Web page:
Amazon Kindle has David Foster Wallace’s Infinite Jest for $4.99 right now. I was going to buy it a few months ago, but I was already reading three books I had just purchased and I couldn’t justify spending another $9.99 on a book I wouldn’t read for a month. But I bought it yesterday. And I had ten minutes between work and teaching a lesson to read Dave Eggers’s introduction.
If you don’t know anything about Infinite Jest, I’ll fill you in. It’s a 1,079 page satirical (postmodern, tragicomedy, sci-fi, etc) novel that takes place in a future version of North America where corporations purchase rights to each calendar year (Year of Glad, Year of the Depend Adult Undergarment, etc). The novel touches on depression, popular culture, advertising, family, addiction, and just about everything else, including tennis.
It’s basically a beast. And I’ve been hesitant to start reading it because it’s the size of the bible (but way more entertaining), and because I’ve heard that while DFW’s fiction is extremely rewarding, it is difficult to read.
Anyway, I purchased it on a whim and read the introductory essay by Dave Eggers and got really excited when I read this:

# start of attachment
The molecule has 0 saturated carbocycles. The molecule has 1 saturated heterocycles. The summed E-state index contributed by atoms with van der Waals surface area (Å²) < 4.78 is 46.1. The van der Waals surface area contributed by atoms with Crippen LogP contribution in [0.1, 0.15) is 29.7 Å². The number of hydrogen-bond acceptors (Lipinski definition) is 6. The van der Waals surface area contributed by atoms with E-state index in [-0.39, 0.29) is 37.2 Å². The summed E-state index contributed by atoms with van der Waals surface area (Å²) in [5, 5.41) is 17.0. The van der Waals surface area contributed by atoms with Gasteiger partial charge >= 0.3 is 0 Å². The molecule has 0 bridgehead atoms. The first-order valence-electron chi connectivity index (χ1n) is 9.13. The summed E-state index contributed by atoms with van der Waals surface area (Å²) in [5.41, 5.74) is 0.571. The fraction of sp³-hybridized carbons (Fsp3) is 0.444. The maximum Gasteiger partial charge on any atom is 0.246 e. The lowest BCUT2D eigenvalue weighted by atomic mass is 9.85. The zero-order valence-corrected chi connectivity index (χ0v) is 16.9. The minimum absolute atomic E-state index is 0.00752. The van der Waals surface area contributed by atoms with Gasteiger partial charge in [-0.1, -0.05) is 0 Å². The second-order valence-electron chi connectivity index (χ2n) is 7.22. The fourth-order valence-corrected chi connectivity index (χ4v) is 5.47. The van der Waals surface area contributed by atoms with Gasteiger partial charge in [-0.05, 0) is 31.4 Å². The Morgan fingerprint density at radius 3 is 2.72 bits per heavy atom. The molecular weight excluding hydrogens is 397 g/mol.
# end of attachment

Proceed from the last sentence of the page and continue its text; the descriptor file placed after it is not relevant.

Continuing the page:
Is it our duty to read Infinite Jest? This is a good question, and one that many people, particularly literary-minded people, ask themselves. The answer is: Maybe. Sort of. Probably, in some way. If we think it’s our duty to read this book, it’s because we’re interested in genius. We’re interested in epic writerly ambition. We’re fascinated with what can be made by a person with enough time and focus and caffeine and, in Wallace’s case, chewing tobacco. If we are drawn to Infinite Jest, we’re also drawn to Magnetic Fields’ 69 Songs, for which Stephin Merritt wrote that many songs, all of them about love, in about two years. And we’re drawn to the ten thousand paintings of folk artist Howard Finster. Or the work of Sufjan Stevens, who is on a mission to create an album about each state in the union. He’s currently on State No. 2, but if he reaches his goal, it will approach what Wallace did with the book in your hands. The point is that if we are interested in human possibility, and we are able to cheer each other on to leaps in science and athletics and art and thought, we must admire the work that our peers have managed to create. We have an obligation, to ourselves, chiefly, to see what a brain, and particularly a brain like our own – that is, using the same effluvium we, too, swim through – is capable of.
As soon as I read that paragraph, I wanted to call and cancel my student’s lesson, stay in that park and read. But I didn’t. Three hours later, I’m finally home and I’m able to make myself a cup of tea, grab a blanket, and sit on my couch with my Kindle and read.
If you’re interested in learning more about David Foster Wallace, check out this BBC interview.